The cruise industry has announced more stringent rules regarding who will be denied boarding a cruise ship worldwide, and requirements around screening of passengers before they can get on a ship.
The changes were put in place by Cruise Lines International Association (CLIA), a global industry organization that represents cruise lines and more than 270 cruise ships around the world. Members include major brands like Carnival, Royal Caribbean, Norwegian, and more.
With this new announcement, all of the following procedures will be implemented on its member cruise lines:
- Deny boarding to all persons who have travelled from, visited or transited via airports in South Korea, Iran, China, including Hong Kong and Macau, and any municipality in Italy subject to lockdown (quarantine) measures by the Italian Government, as designated by the Ministry of Foreign Affairs, within 14 days prior to embarkation.
- Conduct illness screening for all persons who have travelled from, visited or transited via airports in any destinations listed on the U.S. CDC “Coronavirus Disease 2019 Information for Travel” page within 14 days before embarkation. Illness screening includes symptom history checks for fever, cough and difficulty breathing in the 14 days before embarkation and taking of temperature.
- Deny boarding to all persons who, within 14 days prior to embarkation, have had contact with, or helped care for, anyone suspected or diagnosed as having COVID-19, or who are currently subject to health monitoring for possible exposure to COVID-19.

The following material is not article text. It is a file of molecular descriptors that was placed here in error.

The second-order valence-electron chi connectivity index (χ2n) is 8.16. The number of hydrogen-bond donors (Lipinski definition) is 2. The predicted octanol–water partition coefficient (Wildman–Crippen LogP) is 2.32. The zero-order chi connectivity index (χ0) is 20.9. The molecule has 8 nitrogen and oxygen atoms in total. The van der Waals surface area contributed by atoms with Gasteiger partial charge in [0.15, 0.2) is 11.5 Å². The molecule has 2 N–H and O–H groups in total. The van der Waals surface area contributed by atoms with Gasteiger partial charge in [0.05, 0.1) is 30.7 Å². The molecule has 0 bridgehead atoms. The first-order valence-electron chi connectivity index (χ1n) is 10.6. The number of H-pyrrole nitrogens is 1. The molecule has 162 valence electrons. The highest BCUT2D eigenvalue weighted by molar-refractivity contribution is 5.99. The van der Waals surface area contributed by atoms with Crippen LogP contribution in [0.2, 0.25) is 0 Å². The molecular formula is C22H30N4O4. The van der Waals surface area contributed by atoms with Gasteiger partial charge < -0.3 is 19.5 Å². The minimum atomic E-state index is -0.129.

- Conduct pre-boarding screening necessary to effectuate these prevention measures. Enhanced screening and initial medical support are to be provided, as needed, to any persons exhibiting symptoms of suspected COVID-19.
This represents an update on the rules that were put in place earlier this month. As we reported a couple of weeks ago, CLIA previously put in place rules against travelers who had recently been to China, Hong Kong or Macau.
These new rules put more countries into that restriction, including South Korea, Iran, and parts of Italy.
Individual Cruise Lines Implement Even Tougher Rules
One thing to note, however, is that these restrictions act as a baseline. Many cruise lines are implementing even tougher rules to keep their passengers healthy.
For instance, Royal Caribbean is currently denying boarding to any person that has been in contact with anyone (meaning being within six feet) who has traveled to China, Iran, South Korea, and Italy in the past 15 days.
As well, any guest who has been to any part of Italy — not just certain areas of the country — in the past two weeks won’t be allowed to board.
Virgin Voyages is denying boarding to anyone who has been to coronavirus hotspots like China and South Korea within the last 21 days, but also Japan, Malaysia, Singapore, Taiwan, and Thailand.
Simple Guidelines to Stay Healthy
At this point, the coronavirus has wreaked havoc on the entire travel industry, including cruises. And while the recent headlines have been bad, it is worth noting that only one cruise ship has seen a confirmed case of coronavirus at the time being.
Even so, it’s a good idea for cruise passengers to continue to use common sense while sailing in order to keep healthy. Restrictions on boarding and pre-boarding health checks may help stop potential cases of the virus, but it’s still important that you wash your hands or use hand sanitizer regularly, limit touching your face, and avoid anyone coughing or sneezing.
For more, see our 9 Answers About Cruising During the Coronavirus Outbreak